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Scientists Explore 'Recipe' to 'make Earth-like Exoplanets'

by Himabindu Venkatakrishnan on  January 6, 2015 at 8:01 PM Environmental Health   - G J E 4
A detailed recipe for the making of the Earth has been found by scientists that can also apply to making terrestrial exoplanets orbiting distant stars.
 Scientists Explore 'Recipe' to 'make Earth-like Exoplanets'
Scientists Explore 'Recipe' to 'make Earth-like Exoplanets'
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Courtney Dressing of the Harvard-Smithsonian Center for Astrophysics (CfA), said that our solar system is not as unique as they might have thought, and it looks like rocky exoplanets use the same basic ingredients.

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The key to the discovery was the HARPS-North instrument on the 3.6-meter Telescopio Nazionale Galileo in the Canary Islands. (HARPS stands for High-Accuracy Radial velocity Planet Searcher.) It is designed to accurately measure the masses of small, Earth-sized worlds. Those measurements are crucial to determine densities and therefore compositions.

The researchers said that their strategy for using HARPS-North over the past year has been to focus on planets less than two times the diameter of Earth and to study a few planets really well.

Most recently the team targeted Kepler-93b, a planet 1.5 times the size of Earth in a tight, 4.7-day orbit around its star. The mass and composition of this world were uncertain. HARPS-North nailed the mass at 4.02 times Earth, meaning that the planet has a rocky composition.

The researchers then compared all ten known exoplanets with a diameter less than 2.7 times Earth's that had accurately measured masses. They found that the five planets with diameters smaller than 1.6 times Earth showed a tight relationship between mass and size. Moreover, Venus and Earth fit onto the same line, suggesting that all these worlds have similar rock-iron compositions.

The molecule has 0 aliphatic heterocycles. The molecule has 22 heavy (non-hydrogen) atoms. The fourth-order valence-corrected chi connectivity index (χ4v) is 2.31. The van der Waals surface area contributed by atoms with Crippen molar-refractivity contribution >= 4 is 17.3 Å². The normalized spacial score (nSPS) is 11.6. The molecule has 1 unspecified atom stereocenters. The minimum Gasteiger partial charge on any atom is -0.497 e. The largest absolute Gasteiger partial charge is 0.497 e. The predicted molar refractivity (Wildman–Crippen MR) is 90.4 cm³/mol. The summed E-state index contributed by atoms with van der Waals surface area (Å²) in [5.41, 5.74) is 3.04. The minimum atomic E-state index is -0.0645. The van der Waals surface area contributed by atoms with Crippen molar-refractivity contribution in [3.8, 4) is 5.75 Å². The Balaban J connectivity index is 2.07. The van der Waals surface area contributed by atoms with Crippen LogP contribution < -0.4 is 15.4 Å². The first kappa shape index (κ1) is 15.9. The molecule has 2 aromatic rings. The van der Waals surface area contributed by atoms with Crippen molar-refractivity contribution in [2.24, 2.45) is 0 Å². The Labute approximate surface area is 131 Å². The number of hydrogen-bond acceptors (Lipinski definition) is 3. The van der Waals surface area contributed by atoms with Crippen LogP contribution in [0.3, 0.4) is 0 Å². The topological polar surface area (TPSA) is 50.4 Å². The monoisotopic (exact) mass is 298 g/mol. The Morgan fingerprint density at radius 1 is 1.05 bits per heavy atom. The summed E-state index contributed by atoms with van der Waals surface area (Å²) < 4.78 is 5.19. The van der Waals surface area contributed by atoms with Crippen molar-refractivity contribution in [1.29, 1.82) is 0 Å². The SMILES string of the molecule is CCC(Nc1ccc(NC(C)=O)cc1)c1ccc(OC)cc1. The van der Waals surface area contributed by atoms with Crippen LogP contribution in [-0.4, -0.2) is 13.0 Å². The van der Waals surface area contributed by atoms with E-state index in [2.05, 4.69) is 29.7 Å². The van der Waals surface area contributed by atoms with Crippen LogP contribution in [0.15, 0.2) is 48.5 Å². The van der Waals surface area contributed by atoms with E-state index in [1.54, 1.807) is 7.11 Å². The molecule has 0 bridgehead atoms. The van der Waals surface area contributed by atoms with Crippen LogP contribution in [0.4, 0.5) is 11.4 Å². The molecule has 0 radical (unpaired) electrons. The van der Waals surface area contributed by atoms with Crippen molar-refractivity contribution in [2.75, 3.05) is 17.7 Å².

As for the larger and more massive exoplanets, their densities proved to be significantly lower meaning that they include a large fraction of water or other volatiles, hydrogen and/or helium. They also showed more diverse compositions rather than fitting into a single group like the smaller terrestrial worlds.

The team also noted that not all planets less than six times the mass of Earth are rocky. Some low-mass worlds with very low densities are known (such as the planets in the Kepler-11 system). But for typical close-in small planets, the chances are high that they share an Earth-like composition.

The ingredients that you need to make one small model planet are :
  • 1 cup magnesium
  • 1 cup silicon
  • 2 cups iron
  • 2 cups oxygen
  • 1/2 teaspoon aluminum
  • 1/2 teaspoon nickel
  • 1/2 teaspoon calcium
  • 1/4 teaspoon sulfur
  • dash of water delivered by asteroids
To make the planet, first you need to blend well in a large bowl, shape into a round ball with your hands and place it neatly in a habitable zone area around a young star. Do not over mix and heat until mixture becomes a white hot glowing ball. Bake for a few million years and cool until color changes from white to yellow to red and a golden-brown crust forms, it should not give off light anymore. Season with a dash of water and organic compounds and wait for it to shrink a bit as steam escapes and clouds and oceans form. Stand back and wait a few more million years to see what happens.

Source: ANI
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